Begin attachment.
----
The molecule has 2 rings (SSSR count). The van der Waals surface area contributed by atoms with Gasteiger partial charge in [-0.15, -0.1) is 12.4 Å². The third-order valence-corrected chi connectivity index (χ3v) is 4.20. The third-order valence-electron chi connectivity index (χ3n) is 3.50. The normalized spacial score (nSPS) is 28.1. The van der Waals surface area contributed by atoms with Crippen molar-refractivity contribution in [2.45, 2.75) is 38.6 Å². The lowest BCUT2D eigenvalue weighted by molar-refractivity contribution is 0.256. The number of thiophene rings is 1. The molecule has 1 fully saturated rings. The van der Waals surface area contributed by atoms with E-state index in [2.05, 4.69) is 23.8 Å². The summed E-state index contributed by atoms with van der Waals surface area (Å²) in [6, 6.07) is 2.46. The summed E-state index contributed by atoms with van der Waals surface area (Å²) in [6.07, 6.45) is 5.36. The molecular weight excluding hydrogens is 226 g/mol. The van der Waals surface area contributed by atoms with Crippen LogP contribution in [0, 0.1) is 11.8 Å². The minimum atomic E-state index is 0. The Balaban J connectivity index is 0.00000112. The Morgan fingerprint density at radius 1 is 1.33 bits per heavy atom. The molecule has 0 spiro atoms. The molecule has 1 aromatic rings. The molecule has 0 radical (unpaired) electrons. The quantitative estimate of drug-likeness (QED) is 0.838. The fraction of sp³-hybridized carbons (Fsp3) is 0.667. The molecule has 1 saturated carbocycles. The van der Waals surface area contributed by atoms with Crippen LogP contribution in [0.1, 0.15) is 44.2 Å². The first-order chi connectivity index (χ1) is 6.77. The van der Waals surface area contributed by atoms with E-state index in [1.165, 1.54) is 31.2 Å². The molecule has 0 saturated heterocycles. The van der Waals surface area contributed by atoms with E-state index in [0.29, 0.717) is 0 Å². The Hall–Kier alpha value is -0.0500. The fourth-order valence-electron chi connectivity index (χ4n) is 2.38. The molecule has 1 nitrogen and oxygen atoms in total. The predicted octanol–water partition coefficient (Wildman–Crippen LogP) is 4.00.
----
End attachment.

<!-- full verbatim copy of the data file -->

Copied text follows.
The molecule has 2 rings (SSSR count). The van der Waals surface area contributed by atoms with Gasteiger partial charge in [-0.15, -0.1) is 12.4 Å². The third-order valence-corrected chi connectivity index (χ3v) is 4.20. The third-order valence-electron chi connectivity index (χ3n) is 3.50. The normalized spacial score (nSPS) is 28.1. The van der Waals surface area contributed by atoms with Crippen molar-refractivity contribution in [2.45, 2.75) is 38.6 Å². The lowest BCUT2D eigenvalue weighted by molar-refractivity contribution is 0.256. The number of thiophene rings is 1. The molecule has 1 fully saturated rings. The van der Waals surface area contributed by atoms with E-state index in [2.05, 4.69) is 23.8 Å². The summed E-state index contributed by atoms with van der Waals surface area (Å²) in [6, 6.07) is 2.46. The summed E-state index contributed by atoms with van der Waals surface area (Å²) in [6.07, 6.45) is 5.36. The molecular weight excluding hydrogens is 226 g/mol. The van der Waals surface area contributed by atoms with Crippen LogP contribution in [0, 0.1) is 11.8 Å². The minimum atomic E-state index is 0. The Balaban J connectivity index is 0.00000112. The Morgan fingerprint density at radius 1 is 1.33 bits per heavy atom. The molecule has 0 spiro atoms. The molecule has 1 aromatic rings. The molecule has 0 radical (unpaired) electrons. The quantitative estimate of drug-likeness (QED) is 0.838. The fraction of sp³-hybridized carbons (Fsp3) is 0.667. The molecule has 1 saturated carbocycles. The van der Waals surface area contributed by atoms with Crippen LogP contribution in [0.1, 0.15) is 44.2 Å². The first-order chi connectivity index (χ1) is 6.77. The van der Waals surface area contributed by atoms with E-state index in [1.165, 1.54) is 31.2 Å². The molecule has 0 saturated heterocycles. The van der Waals surface area contributed by atoms with E-state index in [0.29, 0.717) is 0 Å². The Hall–Kier alpha value is -0.0500. The fourth-order valence-electron chi connectivity index (χ4n) is 2.38. The molecule has 1 nitrogen and oxygen atoms in total. The predicted octanol–water partition coefficient (Wildman–Crippen LogP) is 4.00.